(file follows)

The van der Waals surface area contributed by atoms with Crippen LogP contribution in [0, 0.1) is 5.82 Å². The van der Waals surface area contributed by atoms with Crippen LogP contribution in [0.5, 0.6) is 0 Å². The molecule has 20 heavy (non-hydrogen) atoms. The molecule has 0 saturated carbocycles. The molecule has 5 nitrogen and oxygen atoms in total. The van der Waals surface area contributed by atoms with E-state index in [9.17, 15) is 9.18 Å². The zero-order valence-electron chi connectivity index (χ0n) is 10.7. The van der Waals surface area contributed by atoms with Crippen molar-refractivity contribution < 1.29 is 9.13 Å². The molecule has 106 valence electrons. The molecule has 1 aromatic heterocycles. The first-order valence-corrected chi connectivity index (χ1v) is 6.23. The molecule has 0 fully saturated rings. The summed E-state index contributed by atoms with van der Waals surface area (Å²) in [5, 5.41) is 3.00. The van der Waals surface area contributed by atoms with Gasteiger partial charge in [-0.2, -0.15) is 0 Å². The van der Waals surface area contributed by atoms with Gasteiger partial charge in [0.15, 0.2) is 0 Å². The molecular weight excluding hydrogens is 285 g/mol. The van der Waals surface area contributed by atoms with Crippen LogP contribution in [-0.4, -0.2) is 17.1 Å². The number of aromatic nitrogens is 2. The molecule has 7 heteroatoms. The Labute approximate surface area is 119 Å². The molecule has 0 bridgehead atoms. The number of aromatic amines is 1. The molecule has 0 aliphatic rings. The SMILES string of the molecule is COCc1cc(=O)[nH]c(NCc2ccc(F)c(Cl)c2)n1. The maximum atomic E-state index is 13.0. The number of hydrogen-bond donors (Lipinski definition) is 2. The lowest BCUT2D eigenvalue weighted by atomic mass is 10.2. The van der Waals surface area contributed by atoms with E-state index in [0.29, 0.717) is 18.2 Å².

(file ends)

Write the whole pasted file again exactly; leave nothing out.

The van der Waals surface area contributed by atoms with Crippen LogP contribution in [0, 0.1) is 5.82 Å². The van der Waals surface area contributed by atoms with Crippen LogP contribution in [0.5, 0.6) is 0 Å². The molecule has 20 heavy (non-hydrogen) atoms. The molecule has 0 saturated carbocycles. The molecule has 5 nitrogen and oxygen atoms in total. The van der Waals surface area contributed by atoms with E-state index in [9.17, 15) is 9.18 Å². The zero-order valence-electron chi connectivity index (χ0n) is 10.7. The van der Waals surface area contributed by atoms with Crippen molar-refractivity contribution < 1.29 is 9.13 Å². The molecule has 106 valence electrons. The molecule has 1 aromatic heterocycles. The first-order valence-corrected chi connectivity index (χ1v) is 6.23. The molecule has 0 fully saturated rings. The summed E-state index contributed by atoms with van der Waals surface area (Å²) in [5, 5.41) is 3.00. The van der Waals surface area contributed by atoms with Gasteiger partial charge in [-0.2, -0.15) is 0 Å². The van der Waals surface area contributed by atoms with Gasteiger partial charge in [0.15, 0.2) is 0 Å². The molecular weight excluding hydrogens is 285 g/mol. The van der Waals surface area contributed by atoms with Crippen LogP contribution in [-0.4, -0.2) is 17.1 Å². The number of aromatic nitrogens is 2. The molecule has 7 heteroatoms. The Labute approximate surface area is 119 Å². The molecule has 0 bridgehead atoms. The number of aromatic amines is 1. The molecule has 0 aliphatic rings. The SMILES string of the molecule is COCc1cc(=O)[nH]c(NCc2ccc(F)c(Cl)c2)n1. The maximum atomic E-state index is 13.0. The number of hydrogen-bond donors (Lipinski definition) is 2. The lowest BCUT2D eigenvalue weighted by atomic mass is 10.2. The van der Waals surface area contributed by atoms with E-state index in [0.29, 0.717) is 18.2 Å².